ISLAMABAD (APP): Federal Minister for Finance Shaukat Tarin, ruling out any disagreement between Pakistan and International Monetary Fund (IMF), on Monday said the Extended Fund Facility (EFF) programme would continue as both wanted it to move forward.
“Both the Government of Pakistan and the IMF want to continue the programme,” the minister said while talking to a private news channel.
The minister said there was no danger of Pakistan coming out of the programme or its break down. The sides would definitely evolve an understanding, as the way Pakistan had chosen for sustainable growth would eventually convince the IMF, he added.
He said the government had asked the Fund to check the country’s economic performance for a couple of months and observe the outcome of the policies announced in the budget.
He said the both the IMF and the government were desirous of structural reforms. Pakistan, however, was working on the reforms keeping in view the ground realities, while the Fund wanted the same instantly.
He said the IMF wanted to make some sectors of the economy, including power, financially viable and Pakistan’s target was also the same but it had adopted a path different than the one suggested by the former.
He said the Fund also desired to enhance the revenues by removing exemptions. Pakistan, however, would utilize technology for the purpose to broaden the tax-base instead of burdening the existing taxpayers, he added.
The minister said the way being pursued by the government would lead to economic stabilization and sustainable growth as desired by the Fund.
He said the IMF had agreed to continue discussions and monitor the results of the policies adopted by the government for two or three months. The 6th IMF review scheduled in July would now be held two months later, he added.
The minister categorically denied the accusations and claims made by a political party, saying the revenue target of Rs 5.8 trillion, which was set on the basis of logic, was achievable.
He said the Rs 5.5 trillion target for the FY2020-21 could not be achieved as the base was just Rs 3,700 billion with economy growing on 2 percent but the next year’s target was logically achievable with the base of Rs 4,700 billion.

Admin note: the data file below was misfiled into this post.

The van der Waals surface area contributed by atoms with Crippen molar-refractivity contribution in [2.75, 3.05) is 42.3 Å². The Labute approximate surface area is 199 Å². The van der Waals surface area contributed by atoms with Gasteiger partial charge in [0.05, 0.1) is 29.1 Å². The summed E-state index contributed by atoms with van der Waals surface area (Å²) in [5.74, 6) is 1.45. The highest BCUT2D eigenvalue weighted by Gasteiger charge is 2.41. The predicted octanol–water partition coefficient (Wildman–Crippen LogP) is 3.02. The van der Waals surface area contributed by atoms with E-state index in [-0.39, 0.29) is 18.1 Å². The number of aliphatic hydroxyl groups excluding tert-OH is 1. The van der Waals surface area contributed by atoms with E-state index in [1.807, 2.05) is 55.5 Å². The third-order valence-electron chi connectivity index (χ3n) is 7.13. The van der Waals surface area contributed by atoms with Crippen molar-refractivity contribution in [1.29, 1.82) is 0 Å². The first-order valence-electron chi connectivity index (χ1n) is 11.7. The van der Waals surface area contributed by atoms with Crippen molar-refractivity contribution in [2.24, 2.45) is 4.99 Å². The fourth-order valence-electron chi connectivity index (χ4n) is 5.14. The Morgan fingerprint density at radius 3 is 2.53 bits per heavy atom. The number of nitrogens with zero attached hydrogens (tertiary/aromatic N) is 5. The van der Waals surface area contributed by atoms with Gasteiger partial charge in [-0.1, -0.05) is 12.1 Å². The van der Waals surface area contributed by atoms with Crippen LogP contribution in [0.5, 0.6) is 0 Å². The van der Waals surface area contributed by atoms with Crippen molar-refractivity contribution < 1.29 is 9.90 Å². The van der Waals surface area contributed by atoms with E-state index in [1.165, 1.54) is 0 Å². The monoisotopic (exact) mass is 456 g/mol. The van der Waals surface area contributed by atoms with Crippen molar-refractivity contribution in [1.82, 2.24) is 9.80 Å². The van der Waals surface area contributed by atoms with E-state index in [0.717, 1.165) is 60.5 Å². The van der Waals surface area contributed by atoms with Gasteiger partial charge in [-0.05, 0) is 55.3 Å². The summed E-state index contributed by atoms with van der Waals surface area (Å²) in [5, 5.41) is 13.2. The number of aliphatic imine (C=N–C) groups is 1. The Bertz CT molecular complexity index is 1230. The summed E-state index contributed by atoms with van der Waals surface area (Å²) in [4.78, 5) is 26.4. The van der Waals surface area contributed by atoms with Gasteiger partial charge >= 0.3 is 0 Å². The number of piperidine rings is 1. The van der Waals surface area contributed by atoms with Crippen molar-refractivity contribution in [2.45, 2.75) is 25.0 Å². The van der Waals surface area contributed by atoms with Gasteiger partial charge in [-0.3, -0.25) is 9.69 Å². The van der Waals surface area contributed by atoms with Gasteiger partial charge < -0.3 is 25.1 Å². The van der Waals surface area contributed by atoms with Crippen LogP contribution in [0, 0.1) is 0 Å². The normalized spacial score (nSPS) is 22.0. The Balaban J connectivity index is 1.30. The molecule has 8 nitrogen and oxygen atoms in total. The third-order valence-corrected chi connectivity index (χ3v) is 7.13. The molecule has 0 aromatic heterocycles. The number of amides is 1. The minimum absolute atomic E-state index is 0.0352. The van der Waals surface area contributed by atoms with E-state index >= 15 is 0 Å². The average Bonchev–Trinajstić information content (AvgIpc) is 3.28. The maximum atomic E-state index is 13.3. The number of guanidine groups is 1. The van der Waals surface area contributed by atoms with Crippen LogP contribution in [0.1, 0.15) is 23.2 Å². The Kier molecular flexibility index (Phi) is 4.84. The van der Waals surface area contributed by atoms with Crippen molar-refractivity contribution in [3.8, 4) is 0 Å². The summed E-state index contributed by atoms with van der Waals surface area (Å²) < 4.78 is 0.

He said with some exemptions already done away, the government was utilizing technology and innovations to broaden the tax base, which would help achieve the collection target.
He categorically denied the claims by the opposition parties that the budget presented in the parliament for the fiscal year 2022-21 offered nothing to the poor.
It offered relief packages for the poor, interest-free loans to the farmers, house building loans to help the low income class to build their own homes, besides giving Sehat Cards and skill development training to the youth to make them employable.
He said the opposition was afraid of the government ‘bottom-up approach’, which would lift the poorest of the poor from poverty and they would not have to rely on the trickle-down effect.
The minister said he was ready to have a debate with the opposition parties on the budget. There might be shortcomings or someone might disagree with the budget assumptions, but it was injustice to say that Shaukat Tarin was not telling the truth, he added.
He said the last Pakistan Muslim League-Nawaz government had done nothing to improve the exports, which remained stagnant. The exports during the Pakistan Peoples Party regime had stood at $25 billion.
The incumbent government of Pakistan Tehreek-i-Insal government, however, had taken measures to take exports to $30 billion during the upcoming fiscal year and to $40 billion in next year, he added.
The PTI government, he said, had announced many incentives for the industry, including textile, whereas new avenues were also explored and incentivized to promote exports.
To a question, the minister said the loans to farmers and for business would be provided through non-banking institutions or through NRSPs.
About inflation, Tarin said unfortunately no attention was given to the agriculture sector for the last over a decade, and resultantly the country became a food importer.